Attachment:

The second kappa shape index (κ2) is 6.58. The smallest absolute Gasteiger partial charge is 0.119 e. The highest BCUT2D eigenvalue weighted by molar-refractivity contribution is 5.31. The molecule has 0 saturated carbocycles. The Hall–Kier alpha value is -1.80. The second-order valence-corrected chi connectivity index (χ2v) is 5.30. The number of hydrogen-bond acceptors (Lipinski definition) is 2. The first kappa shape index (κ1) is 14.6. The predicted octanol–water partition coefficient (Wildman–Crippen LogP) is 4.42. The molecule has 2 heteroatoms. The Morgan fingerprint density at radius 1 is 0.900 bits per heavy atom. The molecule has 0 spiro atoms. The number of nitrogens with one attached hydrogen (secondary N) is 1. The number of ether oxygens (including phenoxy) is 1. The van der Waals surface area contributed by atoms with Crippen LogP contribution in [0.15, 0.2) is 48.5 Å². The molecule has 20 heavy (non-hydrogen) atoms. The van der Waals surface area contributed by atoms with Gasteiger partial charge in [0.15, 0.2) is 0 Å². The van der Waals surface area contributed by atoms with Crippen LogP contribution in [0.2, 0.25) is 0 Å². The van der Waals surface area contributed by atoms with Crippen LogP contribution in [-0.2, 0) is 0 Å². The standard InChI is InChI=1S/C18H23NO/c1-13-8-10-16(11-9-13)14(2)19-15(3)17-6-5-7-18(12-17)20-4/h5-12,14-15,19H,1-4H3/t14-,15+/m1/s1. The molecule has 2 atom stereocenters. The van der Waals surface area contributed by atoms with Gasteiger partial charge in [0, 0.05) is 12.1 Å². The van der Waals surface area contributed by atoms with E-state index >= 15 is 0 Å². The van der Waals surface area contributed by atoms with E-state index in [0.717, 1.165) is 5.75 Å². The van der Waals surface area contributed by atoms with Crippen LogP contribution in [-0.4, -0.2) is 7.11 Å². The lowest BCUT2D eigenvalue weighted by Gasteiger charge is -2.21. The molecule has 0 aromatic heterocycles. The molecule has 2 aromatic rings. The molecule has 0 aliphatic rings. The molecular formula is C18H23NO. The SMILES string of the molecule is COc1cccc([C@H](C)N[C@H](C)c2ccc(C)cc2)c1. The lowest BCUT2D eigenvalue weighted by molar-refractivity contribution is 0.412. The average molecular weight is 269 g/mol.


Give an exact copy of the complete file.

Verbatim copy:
The second kappa shape index (κ2) is 6.58. The smallest absolute Gasteiger partial charge is 0.119 e. The highest BCUT2D eigenvalue weighted by molar-refractivity contribution is 5.31. The molecule has 0 saturated carbocycles. The Hall–Kier alpha value is -1.80. The second-order valence-corrected chi connectivity index (χ2v) is 5.30. The number of hydrogen-bond acceptors (Lipinski definition) is 2. The first kappa shape index (κ1) is 14.6. The predicted octanol–water partition coefficient (Wildman–Crippen LogP) is 4.42. The molecule has 2 heteroatoms. The Morgan fingerprint density at radius 1 is 0.900 bits per heavy atom. The molecule has 0 spiro atoms. The number of nitrogens with one attached hydrogen (secondary N) is 1. The number of ether oxygens (including phenoxy) is 1. The van der Waals surface area contributed by atoms with Crippen LogP contribution in [0.15, 0.2) is 48.5 Å². The molecule has 20 heavy (non-hydrogen) atoms. The van der Waals surface area contributed by atoms with Gasteiger partial charge in [0.15, 0.2) is 0 Å². The van der Waals surface area contributed by atoms with Crippen LogP contribution in [0.2, 0.25) is 0 Å². The van der Waals surface area contributed by atoms with Crippen LogP contribution in [-0.2, 0) is 0 Å². The standard InChI is InChI=1S/C18H23NO/c1-13-8-10-16(11-9-13)14(2)19-15(3)17-6-5-7-18(12-17)20-4/h5-12,14-15,19H,1-4H3/t14-,15+/m1/s1. The molecule has 2 atom stereocenters. The van der Waals surface area contributed by atoms with Gasteiger partial charge in [0, 0.05) is 12.1 Å². The van der Waals surface area contributed by atoms with E-state index >= 15 is 0 Å². The van der Waals surface area contributed by atoms with E-state index in [0.717, 1.165) is 5.75 Å². The van der Waals surface area contributed by atoms with Crippen LogP contribution in [-0.4, -0.2) is 7.11 Å². The lowest BCUT2D eigenvalue weighted by Gasteiger charge is -2.21. The molecule has 0 aromatic heterocycles. The molecule has 2 aromatic rings. The molecule has 0 aliphatic rings. The molecular formula is C18H23NO. The SMILES string of the molecule is COc1cccc([C@H](C)N[C@H](C)c2ccc(C)cc2)c1. The lowest BCUT2D eigenvalue weighted by molar-refractivity contribution is 0.412. The average molecular weight is 269 g/mol.